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2.9 Whipple E85R A1 Transmission
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Discussion Starter · #1 ·

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Wile E. Coyote, Super Genius!
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Actually, when you remove the fluid, it looks more green than black. At least all four of my Fords did. It just looks black through the plastic. I've never seen black brake fluid myself. But I would never let it get to the point it's black. Maybe it does ,if left to it's own devices.

Having changed mine at least once in the past, it doesn't take long for the green to return. Not even a year. I've kind of given up on it. Yes, I used a vacuum brake bleeder to remove the fluid from all four calipers and the hoses. Green came back in less than a year. Why bother?
 

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Love the Motive bleeder.
Same here! Great investment and has paid for itself already 10x over!
the only vehicle it doesn’t work on for me is my 86’ Turbo coupe as the “lid” is too big to fit on my master cylinder.
Still a highly recommended tool!
 
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looking at pics I was recently thinking the same .. fluid looks nasty

when my motor is back together and my rear springs are done my truck's getting all new lines hoses and calipers

I hope my spendy new dot 5.1 fluid doesn't turn fuggly soon..I have a large bottle of new dot 4 fluid to try bleeding it back to clean before I start but Idono what's gonna want to hang around in the ABS pump ..(??)
 

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Most people don't know, you are supposed to flush the brake fluid every 2-3 years. Will it still work if its 5 years old? Sure, not as well and is contaminated with a bunch of water. Which will cause rusting in the brake caliper bores and the pistons will be more prone to sticking. I have been using the motive brake bleeder for probably 8 years, its been great, makes life easy. Ended up having to buy a new one since my original has a leak somewhere that I cant find. (doesn't leak brake fluid, just doesn't hold pressure so I think the pump went out)
 

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2002 True Blue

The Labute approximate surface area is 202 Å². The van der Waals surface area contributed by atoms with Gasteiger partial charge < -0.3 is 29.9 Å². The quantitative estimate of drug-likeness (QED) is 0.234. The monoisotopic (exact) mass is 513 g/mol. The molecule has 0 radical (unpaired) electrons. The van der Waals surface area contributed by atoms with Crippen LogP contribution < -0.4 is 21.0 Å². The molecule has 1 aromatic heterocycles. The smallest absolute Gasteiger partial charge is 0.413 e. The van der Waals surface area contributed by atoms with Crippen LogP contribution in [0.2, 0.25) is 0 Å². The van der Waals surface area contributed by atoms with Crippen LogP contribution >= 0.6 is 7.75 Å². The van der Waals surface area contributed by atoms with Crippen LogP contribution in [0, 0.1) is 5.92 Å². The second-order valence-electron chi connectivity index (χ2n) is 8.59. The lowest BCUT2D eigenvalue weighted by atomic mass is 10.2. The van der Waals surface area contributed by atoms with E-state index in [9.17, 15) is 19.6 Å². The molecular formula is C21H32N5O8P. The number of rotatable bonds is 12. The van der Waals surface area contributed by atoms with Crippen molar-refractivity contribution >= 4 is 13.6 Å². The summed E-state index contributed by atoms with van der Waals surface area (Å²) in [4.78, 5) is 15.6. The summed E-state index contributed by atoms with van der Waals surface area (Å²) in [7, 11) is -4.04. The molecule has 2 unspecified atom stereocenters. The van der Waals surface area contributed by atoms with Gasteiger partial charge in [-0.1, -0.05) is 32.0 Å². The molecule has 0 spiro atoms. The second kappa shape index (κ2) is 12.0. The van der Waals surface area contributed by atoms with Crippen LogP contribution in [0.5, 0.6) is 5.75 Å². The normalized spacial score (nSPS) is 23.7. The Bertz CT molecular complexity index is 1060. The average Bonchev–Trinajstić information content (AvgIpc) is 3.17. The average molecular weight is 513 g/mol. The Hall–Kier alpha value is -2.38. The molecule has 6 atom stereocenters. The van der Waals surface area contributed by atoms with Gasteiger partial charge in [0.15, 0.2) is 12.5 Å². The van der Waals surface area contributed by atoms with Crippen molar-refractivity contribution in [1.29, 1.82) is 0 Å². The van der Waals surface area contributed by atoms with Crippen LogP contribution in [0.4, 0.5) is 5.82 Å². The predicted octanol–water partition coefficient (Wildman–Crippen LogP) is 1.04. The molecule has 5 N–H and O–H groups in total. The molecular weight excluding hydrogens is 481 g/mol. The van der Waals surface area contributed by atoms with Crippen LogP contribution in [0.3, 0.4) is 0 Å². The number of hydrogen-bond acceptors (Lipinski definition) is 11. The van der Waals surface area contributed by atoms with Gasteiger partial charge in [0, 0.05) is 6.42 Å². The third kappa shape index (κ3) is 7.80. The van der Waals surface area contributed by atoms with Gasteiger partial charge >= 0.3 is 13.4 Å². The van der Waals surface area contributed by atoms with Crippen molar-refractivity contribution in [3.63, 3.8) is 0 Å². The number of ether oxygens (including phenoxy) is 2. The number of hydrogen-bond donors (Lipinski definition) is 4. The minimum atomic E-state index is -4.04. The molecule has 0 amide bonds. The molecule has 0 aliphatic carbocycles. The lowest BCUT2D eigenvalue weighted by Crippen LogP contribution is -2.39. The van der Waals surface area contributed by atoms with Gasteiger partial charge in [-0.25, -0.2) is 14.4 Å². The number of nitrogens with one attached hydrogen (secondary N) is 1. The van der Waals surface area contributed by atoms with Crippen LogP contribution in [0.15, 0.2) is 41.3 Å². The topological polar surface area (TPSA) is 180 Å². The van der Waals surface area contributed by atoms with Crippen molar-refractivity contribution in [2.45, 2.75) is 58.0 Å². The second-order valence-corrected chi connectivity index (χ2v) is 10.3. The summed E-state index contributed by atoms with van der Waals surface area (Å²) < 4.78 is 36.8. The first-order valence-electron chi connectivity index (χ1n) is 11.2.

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Gone are the days of a buddy pumping the brakes while you open and close the bleeder valve??
 

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2.9 Whipple E85R A1 Transmission
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12,126 Posts
Discussion Starter · #11 ·
Tip...
Use a large syringe to suck out the old fluid.
Don't fill the power bleeder with fluid, just use it for pressure.
If you use it this way, you will need to keep an eye on the fluid level in the master cylinder.
If it runs dry, you will need to start over.
 

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Vacuum bleeder works better for me than the pressure ones ever did, just suck all of the fluid out from the wheels til the reservoir is empty, then fill it back up and rebleed the system. Smack the brake pedal a few times while bleeding with a plastic mallet to jar loose any stubborn bubbles.
 

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The major reason why you want to flush your brake system, not just drain and refill the master cylinder is because brake fluid is hydroscopic, meaning it absorbs water. If you put a cup of brake fluid next to a cup of water, overnight the brake fluid will absorb quite a bit of the water and it does so without ever touching the water.

Water in a brake system lowers the boiling point of the brake fluid by alot so braking performance goes way down. Imagine your brake fluid getting hot when you brake because the calipers are tranferring that heat thru to the fluid, well if you have water molecules mixed in with the brake fluid those water molecules will boil off, turn into vapor and create space that will cause the pedal to sink and pressure loss to the caliper.

You can get little test strips that will test the brake fluid but the best bet is to flush the entire system once every two years or more often if you drive the truck alot and are hard on it.

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